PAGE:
Lowered deadline standards on new nuclear cleanup plan worries some

Criticism of a controversial new agreement between the state and the federal government on how to clean up legacy waste in and around Los Alamos National Laboratory often has one thing in common—deadlines. Most agreements between states and the federal government to clean up nuclear waste have fixed deadlines set for benchmarks. If the federal […]

Lowered deadline standards on new nuclear cleanup plan worries some

Criticism of a controversial new agreement between the state and the federal government on how to clean up legacy waste in and around Los Alamos National Laboratory often has one thing in common—deadlines.

Shipment of waste from Los Alamos National Labs to WIPP. Photo Credit: Los Alamos National Laboratory cc
Shipment of waste from Los Alamos National Labs to WIPP. Photo Credit: Los Alamos National Laboratory cc

Most agreements between states and the federal government to clean up nuclear waste have fixed deadlines set for benchmarks. If the federal Department of Energy misses one of these deadlines, it can then be sanctioned and penalized by the state.

“The Department of Energy hates penalties,” Scott Kovac, a research and operations director with Nuclear Watch New Mexico, said in an interview. “A deadline might shake out some funding from its budget.”

For 11 years, a previous consent agreement between DOE and the state Environment Department set strict deadlines like these in New Mexico. Not any longer.

The new consent order between the two agencies, finalized last month, features two types of deadlines.

One set, called “targets,” don’t have any mechanisms for enforcement. The other set, called “milestones,” are enforceable and can technically lead to sanctions. But they renew every year and are decided on through negotiations between DOE and New Mexico.

This, according to critics, effectively puts DOE in charge of cleanup rather than the state.

Jon Block, a Santa Fe attorney helping Nuclear Watch in a lawsuit against the Environment Department over the cleanup issue, said consent orders on waste cleanup are supposed to allow states to hold the federal government accountable to complete the clean up.

Instead, he argued that the state Environment Department is doing the opposite.

“They’ve turned over the cleanup to the polluter,” Block said in an interview. “Instead of being the enforcer of noncompliance, they’re the cooperator, the negotiator, ‘we’re your pal.’”

Block says this presents a problem because DOE’s approach to cleaning up nuclear waste is to “do the least work possible and spend the least amount of money.”

A spokeswoman with DOE wrote in an email to NM Political Report that the new consent order better prioritizes completing cleanup and “minimizes the duplication of investigative and analytical work and documentation.”

If the state feels that DOE isn’t following the new consent order, the state can file for injunctive relief against DOE.

DOE’s current budget request for total waste cleanup funding across the country amounts to $5.3 billion. That’s less than the $9.2 billion the agency is requesting from U.S. Congress for its weapons budget.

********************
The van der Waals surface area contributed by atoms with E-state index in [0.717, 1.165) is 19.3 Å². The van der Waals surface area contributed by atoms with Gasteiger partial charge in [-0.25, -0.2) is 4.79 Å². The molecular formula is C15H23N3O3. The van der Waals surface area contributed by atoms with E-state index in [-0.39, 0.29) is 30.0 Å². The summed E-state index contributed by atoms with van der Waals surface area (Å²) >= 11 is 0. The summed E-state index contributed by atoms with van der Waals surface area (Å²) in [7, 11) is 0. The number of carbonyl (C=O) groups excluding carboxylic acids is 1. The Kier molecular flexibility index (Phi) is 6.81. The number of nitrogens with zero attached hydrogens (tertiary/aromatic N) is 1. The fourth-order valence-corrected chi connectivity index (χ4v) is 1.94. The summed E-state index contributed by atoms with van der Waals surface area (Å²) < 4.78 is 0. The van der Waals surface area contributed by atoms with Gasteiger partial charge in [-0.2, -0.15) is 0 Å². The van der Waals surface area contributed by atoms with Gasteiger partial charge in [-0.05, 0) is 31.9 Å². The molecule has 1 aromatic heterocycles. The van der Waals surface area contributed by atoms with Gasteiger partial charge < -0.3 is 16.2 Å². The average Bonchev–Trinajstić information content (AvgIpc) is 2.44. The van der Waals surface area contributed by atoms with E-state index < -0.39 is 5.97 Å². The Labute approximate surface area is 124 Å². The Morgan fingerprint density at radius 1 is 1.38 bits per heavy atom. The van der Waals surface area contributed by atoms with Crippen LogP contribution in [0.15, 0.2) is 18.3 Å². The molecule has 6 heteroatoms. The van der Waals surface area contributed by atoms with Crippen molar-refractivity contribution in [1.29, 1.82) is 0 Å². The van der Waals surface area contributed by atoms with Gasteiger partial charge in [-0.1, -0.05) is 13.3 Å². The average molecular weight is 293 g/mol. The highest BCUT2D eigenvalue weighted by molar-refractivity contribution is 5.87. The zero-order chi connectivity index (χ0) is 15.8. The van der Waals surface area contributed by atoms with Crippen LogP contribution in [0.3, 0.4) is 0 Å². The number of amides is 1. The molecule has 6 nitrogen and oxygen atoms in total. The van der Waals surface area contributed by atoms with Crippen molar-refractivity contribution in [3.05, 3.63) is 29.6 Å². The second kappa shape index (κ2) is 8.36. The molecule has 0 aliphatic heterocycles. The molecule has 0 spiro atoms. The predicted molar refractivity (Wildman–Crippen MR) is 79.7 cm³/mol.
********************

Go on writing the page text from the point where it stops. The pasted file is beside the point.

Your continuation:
The new consent order also gives DOE power to “update” the Los Alamos cleanup deadlines based on issues like “actual work progress, changed conditions and changes in anticipated funding levels.”

To Kovac, this means that if DOE loses some of its money, the agency can use that as an excuse to not meet even the less flexible deadlines set under the new consent order.

A spokeswoman with the Environment Department also did not immediately return requests to comment for this story. We will add any response we receive to this story.

Under the old consent order, DOE often missed the stronger deadlines for cleanup at Los Alamos, which may have played a role in the new deadline structure.

In a prepared statement last month, Environment Department Secretary Ryan Flynn promised the new consent order “will accelerate the pace of environment restoration activities in and around Los Alamos” and “prioritize cleanup activities.”

Flynn also said the department wants the federal government to spike its yearly Los Alamos cleanup budget to $255 million, an increase from $189 million last year. DOE estimates total Los Alamos legacy cleanup will cost $3.8 billion and take 19 years to complete.

Actually getting that money, however, is another story.

DOE and U.S. Congress may prioritize nuclear waste cleanup in other states with stronger consent orders and larger penalties for noncompliance.

“When agreements have milestone [deadlines] that need to be met, that in theory drives the [federal] budget,” Don Hancock, director of the nuclear waste safety program at the Southwest Research and Information Center, said in an interview.

Los Alamos National Labs, Wikicommons
Los Alamos National Labs, Wikicommons

Bob Alvarez, a former DOE deputy assistant secretary under President Bill Clinton, added that fixed deadlines for waste cleanup “indicate a level of militancy and seriousness” from local governments.

“The absence of deadlines does give DOE a great deal of latitude in what their schedules and budgets are going to deal with,” Alvarez said in an interview.

But other factors can outweigh fixed deadlines in competition for federal cleanup dollars.

The Hanford Site in Washington State, for example, usually gets more than $2 billion a year from DOE for cleanup of its legacy waste. Hanford contains roughly two-thirds of all nuclear waste in the country, much higher than Los Alamos.

The federal lab at Hanford also mostly shut down after the Cold War, meaning that today legacy waste cleanup is its main focus.

Los Alamos, on the other hand, is still “one of the principle sites of the nuclear weapons complex,” according to Alvarez.

“They’re not as dependent on cleanup money as they are on nuclear weapons operations spending,” he said.

Update (9:20 pm): Added statement from DOE spokeswoman. 

We're ad free

That means that we rely on support from readers like you. Help us keep reporting on the most important New Mexico Stories by donating today.

Related

Senators throw support to embattled Ivey-Soto

Senators throw support to embattled Ivey-Soto

By Justin Horwath, New Mexico In Dept Sen. Daniel Ivey-Soto is running for a fourth term despite the state Democratic Party’s decision to censure…
AG announces legislative priorities for upcoming special session

AG announces legislative priorities for upcoming special session